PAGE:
Every previous list we looked over had glaring omissions. Every time we thought we'd reached a conclusion, another name was remembered. We were utterly stumped.
But one name was always a shoe-in...Click here to find out why we love Koji Kondo...
A few days ago, Dealspwn ground to a halt as us writers clustered around the warm, colourful glow of Rocket Riot. You might have expected us to have been enjoying the anarchic multiplayer modes of Codeglue's spectacular XBLA debut - or collaborating in a tense cooperative attempt to get ourselves its coveted You Can Handle The Riot achievement. Hell, you might have just expected my colleagues to be admiring how crap I am at the rugby challenges.
But no. We were listening to the Rocket Riot theme tune. Over... and over... and over again. Whilst dancing around like idiots.
Let me explain. Rocket Riot boasted an impeccable nu-retro style in every aspect of its presentation; including lavish sprites and destructible cover made from thousands of independent pixel blocks (bloxels?). But when it came to the soundtrack, SonicPicnic worked their little dutch socks off to create a truly exceptional set of musical interludes. Mixing classic chiptune vibes with pumping electronica was a great fit for the game - but when it comes right down to it, the theme is one of the most impressive pieces of videogame composition we've ever heard.Here we go now, hold on tight. Rocket Riot! Rocket Riot! >>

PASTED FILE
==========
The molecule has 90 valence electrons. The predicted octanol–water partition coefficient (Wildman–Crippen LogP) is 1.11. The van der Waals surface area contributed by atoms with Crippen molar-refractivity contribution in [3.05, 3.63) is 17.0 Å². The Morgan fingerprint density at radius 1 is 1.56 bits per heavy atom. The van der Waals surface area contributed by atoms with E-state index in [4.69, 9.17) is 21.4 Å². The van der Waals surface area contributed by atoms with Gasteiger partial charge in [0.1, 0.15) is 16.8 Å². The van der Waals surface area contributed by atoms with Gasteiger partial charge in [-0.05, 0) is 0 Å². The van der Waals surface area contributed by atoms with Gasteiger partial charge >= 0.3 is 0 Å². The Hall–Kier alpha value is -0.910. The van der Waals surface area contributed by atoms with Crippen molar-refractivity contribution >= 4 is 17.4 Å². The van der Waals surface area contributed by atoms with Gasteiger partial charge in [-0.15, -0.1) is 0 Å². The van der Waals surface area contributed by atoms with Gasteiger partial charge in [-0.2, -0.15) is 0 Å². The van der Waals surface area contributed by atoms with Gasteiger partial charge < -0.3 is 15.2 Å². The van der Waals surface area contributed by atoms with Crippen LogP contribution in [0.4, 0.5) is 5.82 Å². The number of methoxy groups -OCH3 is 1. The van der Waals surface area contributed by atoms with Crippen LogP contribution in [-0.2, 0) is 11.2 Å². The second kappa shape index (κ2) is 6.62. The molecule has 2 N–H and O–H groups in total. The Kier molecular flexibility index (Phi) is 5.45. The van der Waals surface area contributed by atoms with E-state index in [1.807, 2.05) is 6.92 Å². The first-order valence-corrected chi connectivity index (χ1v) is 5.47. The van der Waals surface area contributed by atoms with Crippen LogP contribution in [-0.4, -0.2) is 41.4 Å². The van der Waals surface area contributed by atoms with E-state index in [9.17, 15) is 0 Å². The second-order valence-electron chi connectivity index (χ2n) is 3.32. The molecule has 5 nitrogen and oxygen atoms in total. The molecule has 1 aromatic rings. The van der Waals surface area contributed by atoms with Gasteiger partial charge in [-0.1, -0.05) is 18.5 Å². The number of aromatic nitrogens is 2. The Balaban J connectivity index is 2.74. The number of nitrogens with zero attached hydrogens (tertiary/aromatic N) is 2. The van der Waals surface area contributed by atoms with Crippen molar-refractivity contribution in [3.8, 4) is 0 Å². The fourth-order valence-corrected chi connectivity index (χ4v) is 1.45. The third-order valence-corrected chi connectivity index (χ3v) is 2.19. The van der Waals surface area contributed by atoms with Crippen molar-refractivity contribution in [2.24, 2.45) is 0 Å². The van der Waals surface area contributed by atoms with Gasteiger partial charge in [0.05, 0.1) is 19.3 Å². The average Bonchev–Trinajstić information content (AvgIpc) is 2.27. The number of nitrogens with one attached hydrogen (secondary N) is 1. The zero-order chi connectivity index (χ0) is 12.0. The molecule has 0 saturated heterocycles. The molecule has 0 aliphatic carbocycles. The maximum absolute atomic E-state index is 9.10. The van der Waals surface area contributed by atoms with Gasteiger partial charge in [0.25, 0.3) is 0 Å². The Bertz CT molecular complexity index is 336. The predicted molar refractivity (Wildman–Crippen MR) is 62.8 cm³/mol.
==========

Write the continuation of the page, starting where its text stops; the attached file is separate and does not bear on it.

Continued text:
Dragon Age 2 hit the shelves this morning - and we'll have a full review for you shortly - but many gamers were amazed at how quickly BioWare managed to churn it out. 18 months is incredibly fast for a triple-A release, and Dragon Age 2's composer has stated that the release is a "rush job"... as well as suggesting that there might be a fair few bugs to squash on the audio side of things.Click here for more details...